Edited by Pilar Prieto and Núria Esteve-Gibert
[Trends in Language Acquisition Research 23] 2018
► pp. 145–164
Chapter 8Early development of intonation
Perception and production
This chapter focuses on early development of intonation. Together with a precocious sensitivity to prosody documented in the literature, recent research has shown that infants’ early perception of pitch-based categories is already language-specific by 4–5 months, and that their discrimination abilities differ not only according to ambient language but also as a function of pitch properties (e.g., pitch direction, or pitch alignment). On the production side, and focusing on studies within the Autosegmental-Metrical framework, findings suggest that key landmarks in intonational development precede and constrain the acquisition of other aspects of grammar (e.g., word and phrase size, and combinatorial speech). Both from a perception and production point of view, language specific effects emerge very early on in development, underlying cross-linguistic differences.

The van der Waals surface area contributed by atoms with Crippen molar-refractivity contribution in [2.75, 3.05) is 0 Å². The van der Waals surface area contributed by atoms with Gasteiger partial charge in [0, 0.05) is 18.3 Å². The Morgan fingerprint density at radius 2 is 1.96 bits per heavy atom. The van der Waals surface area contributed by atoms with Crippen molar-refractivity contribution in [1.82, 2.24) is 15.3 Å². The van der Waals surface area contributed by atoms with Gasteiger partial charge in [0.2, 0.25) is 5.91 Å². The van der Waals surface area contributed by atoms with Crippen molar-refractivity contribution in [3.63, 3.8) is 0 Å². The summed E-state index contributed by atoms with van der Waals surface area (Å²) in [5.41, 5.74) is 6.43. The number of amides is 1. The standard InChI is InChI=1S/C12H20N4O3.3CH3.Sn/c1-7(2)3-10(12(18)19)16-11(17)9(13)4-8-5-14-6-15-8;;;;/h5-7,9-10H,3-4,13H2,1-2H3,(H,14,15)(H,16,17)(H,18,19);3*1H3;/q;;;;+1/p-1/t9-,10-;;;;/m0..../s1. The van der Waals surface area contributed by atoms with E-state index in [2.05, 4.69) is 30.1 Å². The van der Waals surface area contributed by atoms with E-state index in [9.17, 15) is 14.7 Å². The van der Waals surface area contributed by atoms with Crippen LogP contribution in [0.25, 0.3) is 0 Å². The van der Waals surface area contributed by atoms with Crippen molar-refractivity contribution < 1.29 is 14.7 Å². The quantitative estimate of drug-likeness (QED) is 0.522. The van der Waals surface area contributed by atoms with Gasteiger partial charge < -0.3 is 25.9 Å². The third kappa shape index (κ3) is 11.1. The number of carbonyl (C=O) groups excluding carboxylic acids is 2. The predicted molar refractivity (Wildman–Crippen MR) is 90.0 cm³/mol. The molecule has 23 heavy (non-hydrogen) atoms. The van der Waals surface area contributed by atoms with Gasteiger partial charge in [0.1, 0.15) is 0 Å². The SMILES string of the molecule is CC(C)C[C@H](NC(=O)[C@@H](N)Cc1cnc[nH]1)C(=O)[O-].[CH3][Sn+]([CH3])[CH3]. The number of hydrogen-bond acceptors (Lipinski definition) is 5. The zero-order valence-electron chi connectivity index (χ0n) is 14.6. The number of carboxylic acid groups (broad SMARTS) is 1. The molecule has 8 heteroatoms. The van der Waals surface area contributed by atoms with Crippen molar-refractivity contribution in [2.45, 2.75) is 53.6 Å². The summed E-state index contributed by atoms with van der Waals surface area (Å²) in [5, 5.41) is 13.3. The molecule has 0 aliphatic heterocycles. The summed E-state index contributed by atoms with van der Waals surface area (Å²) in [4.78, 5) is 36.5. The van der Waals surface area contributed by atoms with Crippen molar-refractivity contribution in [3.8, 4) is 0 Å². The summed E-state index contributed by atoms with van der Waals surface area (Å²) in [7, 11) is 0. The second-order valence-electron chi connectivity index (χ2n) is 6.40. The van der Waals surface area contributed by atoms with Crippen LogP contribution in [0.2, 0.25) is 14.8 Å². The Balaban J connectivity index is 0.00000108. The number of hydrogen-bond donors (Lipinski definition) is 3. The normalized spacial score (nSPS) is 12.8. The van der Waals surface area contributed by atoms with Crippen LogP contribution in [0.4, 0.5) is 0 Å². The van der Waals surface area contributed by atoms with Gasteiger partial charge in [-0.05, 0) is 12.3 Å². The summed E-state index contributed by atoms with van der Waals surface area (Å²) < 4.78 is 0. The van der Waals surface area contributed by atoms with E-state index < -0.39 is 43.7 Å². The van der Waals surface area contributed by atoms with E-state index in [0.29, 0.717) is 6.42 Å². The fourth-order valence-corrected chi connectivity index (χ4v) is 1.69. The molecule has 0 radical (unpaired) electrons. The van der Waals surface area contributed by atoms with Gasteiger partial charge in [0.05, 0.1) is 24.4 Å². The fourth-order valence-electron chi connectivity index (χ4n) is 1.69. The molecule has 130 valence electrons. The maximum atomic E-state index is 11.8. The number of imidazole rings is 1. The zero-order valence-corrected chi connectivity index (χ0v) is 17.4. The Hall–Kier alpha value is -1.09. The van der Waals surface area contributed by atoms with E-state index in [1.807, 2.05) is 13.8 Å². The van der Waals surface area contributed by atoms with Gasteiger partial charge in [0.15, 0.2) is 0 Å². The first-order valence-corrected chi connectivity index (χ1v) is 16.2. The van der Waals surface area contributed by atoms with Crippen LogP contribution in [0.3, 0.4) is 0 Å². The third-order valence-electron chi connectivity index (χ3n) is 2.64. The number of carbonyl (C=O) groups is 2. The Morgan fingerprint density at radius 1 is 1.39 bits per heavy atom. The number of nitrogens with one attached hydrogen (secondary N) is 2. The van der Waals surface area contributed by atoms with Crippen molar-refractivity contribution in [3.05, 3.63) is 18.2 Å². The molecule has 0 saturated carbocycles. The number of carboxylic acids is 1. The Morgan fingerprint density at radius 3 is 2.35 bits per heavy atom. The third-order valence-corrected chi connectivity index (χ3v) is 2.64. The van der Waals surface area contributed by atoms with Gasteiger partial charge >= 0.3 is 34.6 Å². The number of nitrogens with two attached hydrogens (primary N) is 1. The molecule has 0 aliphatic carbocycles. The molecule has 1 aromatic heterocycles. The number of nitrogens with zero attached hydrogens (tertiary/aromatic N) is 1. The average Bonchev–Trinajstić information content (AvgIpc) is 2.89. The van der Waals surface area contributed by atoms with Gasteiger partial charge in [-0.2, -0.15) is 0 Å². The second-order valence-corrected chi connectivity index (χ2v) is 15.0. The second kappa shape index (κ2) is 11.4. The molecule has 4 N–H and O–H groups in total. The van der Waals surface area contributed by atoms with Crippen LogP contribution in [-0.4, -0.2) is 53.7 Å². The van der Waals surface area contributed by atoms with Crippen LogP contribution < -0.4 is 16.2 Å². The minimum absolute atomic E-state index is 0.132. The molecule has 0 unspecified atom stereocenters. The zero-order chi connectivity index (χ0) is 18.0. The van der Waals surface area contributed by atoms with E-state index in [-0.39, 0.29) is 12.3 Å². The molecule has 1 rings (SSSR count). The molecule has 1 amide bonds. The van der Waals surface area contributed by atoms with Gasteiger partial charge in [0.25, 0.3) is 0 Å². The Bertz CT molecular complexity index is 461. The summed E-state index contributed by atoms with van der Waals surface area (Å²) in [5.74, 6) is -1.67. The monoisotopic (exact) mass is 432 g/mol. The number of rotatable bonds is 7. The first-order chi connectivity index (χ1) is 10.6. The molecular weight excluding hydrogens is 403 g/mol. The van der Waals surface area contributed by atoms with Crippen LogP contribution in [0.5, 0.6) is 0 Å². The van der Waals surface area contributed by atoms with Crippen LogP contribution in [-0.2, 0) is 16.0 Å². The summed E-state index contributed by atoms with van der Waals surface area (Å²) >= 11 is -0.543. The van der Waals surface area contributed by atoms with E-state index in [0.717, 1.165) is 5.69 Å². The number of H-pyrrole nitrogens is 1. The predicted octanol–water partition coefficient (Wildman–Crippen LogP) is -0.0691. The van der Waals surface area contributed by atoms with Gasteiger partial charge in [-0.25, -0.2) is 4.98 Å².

- Early perception of intonation
- Perception of native intonation
- Perception of Non-native Intonation
- Emerging intonation in production
- Acquiring the phonological inventory of tonal events
- Acquiring the phonetics of intonation
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